The current advertising campaign uses the tagline “We need more than a surface mentality. The writing is on the wall.”

Charity and social causes[edit]

Kenneth Cole Productions, Inc. is active in charities and often uses advertising, publicity and other corporate initiatives to support charitable causes. Cole’s advocacy for AIDS awareness and research has made the fashion house a legend in philanthropic circles. He is a longtime board member and current Chairman of the Board for The Foundation for AIDS Research (amfAR). His involvement with amfAR began in 1985 when he organized a public service campaign that was photographed by Annie Leibovitz and featuring high-profile models such as Christie Brinkley, Paulina Porizkova and Andie MacDowell. The tagline was, “For the future of our children. Support the American Foundation for AIDS Research. We do.” At the time, AIDS was still a relatively unknown and misunderstood disease. Cole managed to procure nearly 3 million dollars worth of donated exposure and press. In 1987, he was invited to join amfAR’s board.

In 2005, Cole spearheaded the “We All Have AIDS” awareness campaign with advertisements photographed by Mark Seliger and featuring such luminaries as Nelson Mandela, Tom Hanks, Will Smith, Elton John, Sharon Stone, Richard Gere, Elizabeth Taylor, Alicia Keys, Desmond Tutu, Natasha Richardson, Eric McCormack, Ashley Judd, Whoopi Goldberg, Harry Belafonte, Greg Louganis and Rosie O'Donnell. He also has annual World AIDS Day promotions in his retail stores.

In August 2006, it was announced that Kenneth Cole Productions would stop selling fur in all of their garments for the Fall 2007 Fashion Season.[7]

Cole is also very active with HELP USA (his wife Maria Cuomo Cole is currently Chair of the Board), a non-profit organization that is the nation’s largest provider of housing, jobs and services for the homeless. Recently, he partnered with rock star Jon Bon Jovi to create a line of jackets, t-shirts and fragrance under the Kenneth Cole New York label. The proceeds from the sale of these items supported HELP USA.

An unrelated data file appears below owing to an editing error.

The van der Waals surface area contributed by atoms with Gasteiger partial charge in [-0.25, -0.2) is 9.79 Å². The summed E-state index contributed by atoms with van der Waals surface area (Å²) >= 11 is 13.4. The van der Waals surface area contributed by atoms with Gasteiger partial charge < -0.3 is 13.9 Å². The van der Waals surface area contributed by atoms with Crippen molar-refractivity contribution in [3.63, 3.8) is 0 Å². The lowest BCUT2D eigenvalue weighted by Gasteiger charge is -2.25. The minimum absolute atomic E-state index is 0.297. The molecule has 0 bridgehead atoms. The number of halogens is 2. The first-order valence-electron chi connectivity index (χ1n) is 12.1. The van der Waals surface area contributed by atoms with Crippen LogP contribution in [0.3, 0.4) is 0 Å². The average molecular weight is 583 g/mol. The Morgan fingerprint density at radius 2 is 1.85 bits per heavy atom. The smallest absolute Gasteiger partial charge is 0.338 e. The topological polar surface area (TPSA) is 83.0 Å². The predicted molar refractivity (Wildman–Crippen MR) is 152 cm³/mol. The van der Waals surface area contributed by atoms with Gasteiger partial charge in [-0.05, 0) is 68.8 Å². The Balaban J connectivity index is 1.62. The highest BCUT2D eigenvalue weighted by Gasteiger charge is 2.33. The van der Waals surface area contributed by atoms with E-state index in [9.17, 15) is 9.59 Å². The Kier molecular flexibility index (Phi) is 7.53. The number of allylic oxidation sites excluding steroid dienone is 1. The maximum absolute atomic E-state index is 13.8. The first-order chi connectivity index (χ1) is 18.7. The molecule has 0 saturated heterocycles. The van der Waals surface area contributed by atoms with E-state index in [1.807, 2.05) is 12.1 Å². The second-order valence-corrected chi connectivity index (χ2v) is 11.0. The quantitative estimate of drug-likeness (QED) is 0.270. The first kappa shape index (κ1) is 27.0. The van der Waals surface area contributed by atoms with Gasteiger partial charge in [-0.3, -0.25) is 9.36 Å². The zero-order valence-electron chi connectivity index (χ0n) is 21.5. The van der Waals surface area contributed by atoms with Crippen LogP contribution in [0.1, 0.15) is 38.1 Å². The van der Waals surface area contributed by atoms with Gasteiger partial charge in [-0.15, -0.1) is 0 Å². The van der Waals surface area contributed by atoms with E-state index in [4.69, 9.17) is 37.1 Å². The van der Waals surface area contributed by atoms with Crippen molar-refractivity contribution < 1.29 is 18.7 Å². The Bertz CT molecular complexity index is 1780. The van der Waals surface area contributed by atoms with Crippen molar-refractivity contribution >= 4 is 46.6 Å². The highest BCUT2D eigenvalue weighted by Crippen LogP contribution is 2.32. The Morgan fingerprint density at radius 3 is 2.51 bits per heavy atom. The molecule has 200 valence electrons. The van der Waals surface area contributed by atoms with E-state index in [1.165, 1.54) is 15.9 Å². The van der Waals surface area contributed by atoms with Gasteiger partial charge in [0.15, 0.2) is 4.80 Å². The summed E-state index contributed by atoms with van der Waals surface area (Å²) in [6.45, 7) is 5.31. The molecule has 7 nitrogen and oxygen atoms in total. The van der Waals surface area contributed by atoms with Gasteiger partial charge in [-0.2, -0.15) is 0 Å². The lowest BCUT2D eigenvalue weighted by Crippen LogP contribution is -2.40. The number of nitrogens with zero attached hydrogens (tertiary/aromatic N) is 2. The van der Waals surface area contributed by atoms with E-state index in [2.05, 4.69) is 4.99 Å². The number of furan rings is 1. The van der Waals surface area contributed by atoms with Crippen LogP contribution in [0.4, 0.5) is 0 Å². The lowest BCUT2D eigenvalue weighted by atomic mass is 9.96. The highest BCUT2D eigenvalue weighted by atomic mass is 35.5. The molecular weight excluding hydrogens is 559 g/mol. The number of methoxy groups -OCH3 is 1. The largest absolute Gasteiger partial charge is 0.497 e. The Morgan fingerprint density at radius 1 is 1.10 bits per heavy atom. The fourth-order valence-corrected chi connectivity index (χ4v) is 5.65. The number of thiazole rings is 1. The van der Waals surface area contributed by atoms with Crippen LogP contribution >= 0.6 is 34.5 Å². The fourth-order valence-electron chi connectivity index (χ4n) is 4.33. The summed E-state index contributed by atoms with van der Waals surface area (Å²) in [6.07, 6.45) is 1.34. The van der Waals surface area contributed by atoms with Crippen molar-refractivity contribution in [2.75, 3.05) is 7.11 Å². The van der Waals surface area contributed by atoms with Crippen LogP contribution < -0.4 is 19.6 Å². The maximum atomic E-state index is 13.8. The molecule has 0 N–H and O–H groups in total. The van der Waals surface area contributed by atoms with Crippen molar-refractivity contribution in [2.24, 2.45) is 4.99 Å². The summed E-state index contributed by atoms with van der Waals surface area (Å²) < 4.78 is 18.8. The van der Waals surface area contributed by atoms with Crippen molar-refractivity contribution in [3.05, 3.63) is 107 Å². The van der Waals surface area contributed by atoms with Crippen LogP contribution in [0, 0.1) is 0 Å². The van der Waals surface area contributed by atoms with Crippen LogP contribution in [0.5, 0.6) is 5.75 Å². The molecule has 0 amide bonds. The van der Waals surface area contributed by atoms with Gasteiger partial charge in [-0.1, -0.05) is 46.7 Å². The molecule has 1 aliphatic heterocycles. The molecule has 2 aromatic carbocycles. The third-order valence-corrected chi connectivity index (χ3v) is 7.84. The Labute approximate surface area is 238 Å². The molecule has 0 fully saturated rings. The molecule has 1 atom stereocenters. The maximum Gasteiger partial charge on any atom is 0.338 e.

Other charity campaigns include establishing relief funds for victims of 9/11 and Hurricane Katrina respectively through the sale of t-shirts, giving discounts at his retail stores for donating shoes or clothes to the homeless and hosting numerous charity shopping nights at retail stores throughout the nation.[8]

Financial performance[edit]

Since 2008, Kenneth Cole Productions has been on a sustained revenue slide, which has led analysts from a variety of brokerage houses to cut their ratings on the stock. Kenneth Cole Productions returned to profitability in Q309; however, estimates for the coming year remain weak.[citation needed]

Criticism[edit]

Kenneth Cole Productions has occasionally experienced difficulty adequately staffing its stores in order to properly rotate employees through mandatory rest and meal breaks. For example, on April 16, 2007, the Supreme Court of California unanimously affirmed a trial court judgment requiring the company to pay an additional hour of pay for each day that a store manager had been forced to work a nine-hour shift without a break.[9]

References[edit]

  1. ^ "Kenneth Cole Productions 2010 Annual Report". Retrieved July 28, 2014. 
  2. ^ Cole, Kenneth. "The Birth of a Shoe Company." Kennethcole.com (accessed November 18, 2008).
  3. ^ Lockwood, Lisa (December 2, 2013). "Kenneth Cole Productions Taps Elana Drell Szyfer". WWD. Retrieved December 3, 2013. 
  4. ^ Espinoza, Galina & Clehane, Diane: "Style and Substance", page 97. People Magazine 58(15), 2002.
  5. ^ Reaction Of Attraction
  6. ^ Plunkett, Jack W.: "Kenneth Cole Productions Inc.", page 416. Plunkett's Retail Industry Almanac 2008:Retail Industry Market Research, Statistics, Trends and Leading Companies, 2007.
  7. ^ (2006)"Kenneth Cole Gives the Boot to Cruelty, Pledges to Go Fur-Free" August 18, 2006. Accessed online March 26, 2008
  8. ^ Kenneth Cole Charity. "Kenneth Cole Awearness." Kennethcole.com (accessed August 20, 2007).
  9. ^ Murphy v. Kenneth Cole Productions, Inc. 40 Cal. 4th 1094 (2007).

External links[edit]